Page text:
The “lost” parables, however do not end here. Jesus goes on to describe in the context of Luke 15:8-10, a woman who lost a coin. She started out with ten coins, but lost one. She then drops what she is doing and instigates an extensive search around the house for the lost coin. When she finds it, there is great rejoicing as when the lost sheep was found in the previous parable.

Note this difference, however, between the nature of the lost sheep and that of the lost coin. Even though the sheep did not know what to do about its lost condition, at least it knew that it was lost. The lost coin, however, did not have a clue! The inanimate object had no awareness of how to remedy its lost condition or even that it was lost.

There are people like this as well. People who are lost and do not even realize it. Many have swallowed the lie of evolution, for example, believing that man is nothing more than a sophisticated animal with no creator and no eternal soul. They are content to live out their lives in total ignorance of the Savior or even their need of one. Is Jesus possibly describing you in this parable?

The Lost Son
Finally, we come to the third and final “lost” parable; that of the lost son, more commonly known as the prodigal son. Here Jesus relates one of the most beautiful, insightful and heartwarming stories, not only in the Bible, but in all of literature. I’ll not even attempt to paraphrase the story for such a summary would not do it justice. If you are not familiar with the story you can read it in Luke 15:11-32. I will simply make an observation in keeping with the theme of our article. Herein described is a lost young man who was living a life of self-indulgence and sin. But somewhere hidden, still surviving underneath the veneer of youth, foolishness and profligate living, was the realization of his sin. But not only that, this lost young man also knew what to do about his lost condition.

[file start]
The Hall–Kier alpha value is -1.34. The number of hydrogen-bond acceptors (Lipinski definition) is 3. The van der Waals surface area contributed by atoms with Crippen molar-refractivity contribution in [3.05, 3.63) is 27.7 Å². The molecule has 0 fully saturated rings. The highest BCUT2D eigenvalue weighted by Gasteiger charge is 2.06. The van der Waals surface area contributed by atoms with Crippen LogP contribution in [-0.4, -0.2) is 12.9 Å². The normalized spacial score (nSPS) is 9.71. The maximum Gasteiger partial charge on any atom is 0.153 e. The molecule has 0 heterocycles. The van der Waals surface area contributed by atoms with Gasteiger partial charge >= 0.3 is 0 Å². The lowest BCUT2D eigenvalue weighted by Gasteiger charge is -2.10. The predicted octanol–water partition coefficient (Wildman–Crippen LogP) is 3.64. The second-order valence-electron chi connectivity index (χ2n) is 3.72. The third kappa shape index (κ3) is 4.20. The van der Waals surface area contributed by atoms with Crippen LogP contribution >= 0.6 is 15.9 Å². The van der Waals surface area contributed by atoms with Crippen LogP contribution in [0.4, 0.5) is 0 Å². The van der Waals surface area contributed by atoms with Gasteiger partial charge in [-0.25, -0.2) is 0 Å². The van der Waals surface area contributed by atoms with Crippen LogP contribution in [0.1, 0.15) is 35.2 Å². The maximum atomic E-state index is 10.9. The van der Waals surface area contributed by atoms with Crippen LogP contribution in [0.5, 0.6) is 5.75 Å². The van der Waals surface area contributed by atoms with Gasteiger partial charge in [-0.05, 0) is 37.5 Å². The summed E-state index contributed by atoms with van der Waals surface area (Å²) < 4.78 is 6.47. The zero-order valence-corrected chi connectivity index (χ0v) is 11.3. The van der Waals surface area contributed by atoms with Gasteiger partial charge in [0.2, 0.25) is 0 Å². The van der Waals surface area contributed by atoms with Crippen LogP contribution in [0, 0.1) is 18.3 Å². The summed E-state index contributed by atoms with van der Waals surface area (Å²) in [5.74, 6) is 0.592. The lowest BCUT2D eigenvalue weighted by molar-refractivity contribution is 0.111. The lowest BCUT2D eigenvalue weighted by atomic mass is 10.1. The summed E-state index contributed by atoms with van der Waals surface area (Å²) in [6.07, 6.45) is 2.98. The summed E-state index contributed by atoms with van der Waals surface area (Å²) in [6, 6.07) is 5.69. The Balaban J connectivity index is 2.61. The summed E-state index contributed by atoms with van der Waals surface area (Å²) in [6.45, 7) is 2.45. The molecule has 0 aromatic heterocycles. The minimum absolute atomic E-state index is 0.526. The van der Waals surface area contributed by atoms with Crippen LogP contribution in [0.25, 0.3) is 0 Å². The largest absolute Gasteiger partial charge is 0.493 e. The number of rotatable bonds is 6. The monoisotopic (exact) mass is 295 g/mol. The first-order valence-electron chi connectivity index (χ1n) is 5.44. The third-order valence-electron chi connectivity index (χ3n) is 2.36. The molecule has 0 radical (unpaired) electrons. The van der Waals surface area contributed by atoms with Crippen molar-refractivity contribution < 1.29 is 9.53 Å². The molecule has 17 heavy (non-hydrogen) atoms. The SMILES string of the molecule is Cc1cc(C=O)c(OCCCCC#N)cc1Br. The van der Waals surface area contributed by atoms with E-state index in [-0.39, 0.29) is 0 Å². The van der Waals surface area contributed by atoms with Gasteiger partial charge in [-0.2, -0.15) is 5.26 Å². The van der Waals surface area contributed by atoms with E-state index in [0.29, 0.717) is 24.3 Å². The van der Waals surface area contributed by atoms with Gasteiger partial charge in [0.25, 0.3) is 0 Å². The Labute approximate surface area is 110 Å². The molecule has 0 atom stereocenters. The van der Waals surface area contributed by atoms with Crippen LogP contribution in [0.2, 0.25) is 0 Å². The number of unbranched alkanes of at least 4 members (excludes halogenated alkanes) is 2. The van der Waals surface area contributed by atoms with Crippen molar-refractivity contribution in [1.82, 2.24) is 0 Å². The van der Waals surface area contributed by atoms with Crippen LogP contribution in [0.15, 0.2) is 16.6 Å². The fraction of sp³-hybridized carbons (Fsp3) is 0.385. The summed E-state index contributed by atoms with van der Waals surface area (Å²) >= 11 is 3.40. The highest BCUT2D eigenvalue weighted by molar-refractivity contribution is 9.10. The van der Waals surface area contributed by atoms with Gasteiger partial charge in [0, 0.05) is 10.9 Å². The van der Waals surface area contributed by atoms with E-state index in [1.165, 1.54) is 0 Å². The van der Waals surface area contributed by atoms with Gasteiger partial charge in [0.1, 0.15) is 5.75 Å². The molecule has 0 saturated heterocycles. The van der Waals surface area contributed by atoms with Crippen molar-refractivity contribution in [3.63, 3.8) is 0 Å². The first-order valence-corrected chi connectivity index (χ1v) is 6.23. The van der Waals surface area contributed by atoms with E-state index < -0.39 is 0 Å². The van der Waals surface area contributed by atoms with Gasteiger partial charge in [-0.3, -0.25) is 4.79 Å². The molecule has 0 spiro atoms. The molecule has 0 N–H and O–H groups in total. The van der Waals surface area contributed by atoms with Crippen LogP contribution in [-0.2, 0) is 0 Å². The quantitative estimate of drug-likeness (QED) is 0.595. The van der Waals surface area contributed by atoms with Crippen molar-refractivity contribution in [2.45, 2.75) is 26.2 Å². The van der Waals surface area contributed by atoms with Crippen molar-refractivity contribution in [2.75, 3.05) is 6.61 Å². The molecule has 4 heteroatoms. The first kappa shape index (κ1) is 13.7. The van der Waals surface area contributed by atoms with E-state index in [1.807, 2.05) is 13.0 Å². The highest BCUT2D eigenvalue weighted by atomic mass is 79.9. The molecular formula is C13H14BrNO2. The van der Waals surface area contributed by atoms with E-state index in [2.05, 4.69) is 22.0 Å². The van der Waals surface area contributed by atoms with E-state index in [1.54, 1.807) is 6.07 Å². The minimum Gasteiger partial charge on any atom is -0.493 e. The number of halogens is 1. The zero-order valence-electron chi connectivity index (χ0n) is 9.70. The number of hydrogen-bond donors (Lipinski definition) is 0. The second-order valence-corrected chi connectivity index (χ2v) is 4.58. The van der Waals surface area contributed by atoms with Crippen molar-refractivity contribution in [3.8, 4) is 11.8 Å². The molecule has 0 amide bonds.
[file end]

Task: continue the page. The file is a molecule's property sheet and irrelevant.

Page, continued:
After squandering all that he had, the prodigal son finally “came to himself” and in the process began to think of home. He remembered a father whom he knew to be loving, fair-minded, and forgiving. He then decided to pick himself up out of his self-imposed squalor and trudge back home, doubtless rehearsing along the way the words of remorse and repentance he would say to his father. In his attitude is personified the “broken and contrite” heart described by David in Psalm 51:17. We are assured that such a heart will not be rejected by God. Are you lost because you have chosen to run away from God, yet underneath a stubborn will you realize that God will receive you back if you simply return to Him? Is Jesus therefore describing you in this parable?

We have, in our study of the “lost” parables actually been discussing lost souls. The soul that knows it is lost, but does not know how to get home; the soul that is lost but does not even realize its lost condition; and finally, the soul that is lost but knows that there is a loving, Father who welcomes back his prodigal children. Surely, we all see ourselves, or have seen ourselves, in one of these descriptions. Jesus would have us to correctly identify our lost condition and act accordingly. If you are lost and do not know how to go home, the Lord is calling to you through His word. Take the time to read and listen as He speaks to you. If you have no realization that you are even lost, read the New Testament. In it, your sin will be pointed out to you. If you are lost and know how to come home, then all that is lacking is your decision and will power to do what you know is right. Come back to the Lord in repentance and you will be welcomed with open arms.

By Ed Barnes
From Expository Files 16.3; March 2009